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    Most tenants can't afford to buy that's why they're renting.
    They're hoping landlords will sell at a reduced price to benefit from not paying capital gains tax... It's a case of six or half a dozen.... What they're offering is basically nothing!

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    Yep good idea, but way way too late ⏰, they are going to be wiped out.

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    Cgt is a total scam anyway. It makes no allowance for inflation.

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    The operative word being “ sitting” tenants.

  • Rob NorthWest-Landlord

    Problem being tenants only want the best houses, the ones you want to keep, and when a tenant last approached me with her intention to buy her valuation was about £40k (25%) below market value. She also had it in her head that if she wanted it she could have it, don't know where that came from. Phrase 'Right to Buy' heard once to often?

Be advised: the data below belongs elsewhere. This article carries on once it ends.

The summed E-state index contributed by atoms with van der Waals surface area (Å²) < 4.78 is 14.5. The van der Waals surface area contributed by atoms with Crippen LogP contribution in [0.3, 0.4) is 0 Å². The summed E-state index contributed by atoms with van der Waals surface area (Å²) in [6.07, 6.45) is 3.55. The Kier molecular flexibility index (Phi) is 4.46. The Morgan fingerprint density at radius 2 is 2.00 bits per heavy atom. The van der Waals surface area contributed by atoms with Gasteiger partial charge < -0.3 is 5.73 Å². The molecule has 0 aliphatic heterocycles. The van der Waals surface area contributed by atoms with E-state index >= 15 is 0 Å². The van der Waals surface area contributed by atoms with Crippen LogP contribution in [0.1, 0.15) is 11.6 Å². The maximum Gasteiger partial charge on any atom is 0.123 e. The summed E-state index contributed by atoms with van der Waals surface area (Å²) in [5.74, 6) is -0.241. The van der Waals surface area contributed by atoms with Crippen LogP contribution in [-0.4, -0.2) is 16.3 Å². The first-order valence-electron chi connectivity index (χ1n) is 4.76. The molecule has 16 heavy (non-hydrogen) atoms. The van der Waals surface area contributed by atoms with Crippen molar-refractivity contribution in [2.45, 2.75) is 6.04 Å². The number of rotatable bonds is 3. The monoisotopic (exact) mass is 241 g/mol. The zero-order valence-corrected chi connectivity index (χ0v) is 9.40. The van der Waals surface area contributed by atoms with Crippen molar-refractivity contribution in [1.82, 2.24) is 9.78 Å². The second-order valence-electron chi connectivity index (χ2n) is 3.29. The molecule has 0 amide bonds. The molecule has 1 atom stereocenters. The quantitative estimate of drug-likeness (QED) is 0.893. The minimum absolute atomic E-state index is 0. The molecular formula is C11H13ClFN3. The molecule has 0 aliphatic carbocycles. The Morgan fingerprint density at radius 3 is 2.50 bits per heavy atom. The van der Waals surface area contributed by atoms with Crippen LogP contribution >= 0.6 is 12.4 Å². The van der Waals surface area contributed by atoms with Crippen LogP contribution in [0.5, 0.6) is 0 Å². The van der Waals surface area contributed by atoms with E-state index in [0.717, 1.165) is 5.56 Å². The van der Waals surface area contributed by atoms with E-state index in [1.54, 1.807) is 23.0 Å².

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    Yes I had similar experience!! The one I am selling, the tenants will never be in a position to buy, so they had to move on. I had tenants in my better property wanting to buy, but not at a viable price.

     
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    Approximately none of my tenants would or could buy the houses they currently occupy. The self-contained units are almost all occupied by UC assisted low income families. The others are HMOs. Most of the HMO occupants will become homeowners at some point but are far more likely to either do the HTB or move to another country after their visa expires.
    We don't need stupid sound bite policies, we need indexation or taper relief. Just think how much SDLT and VAT would result.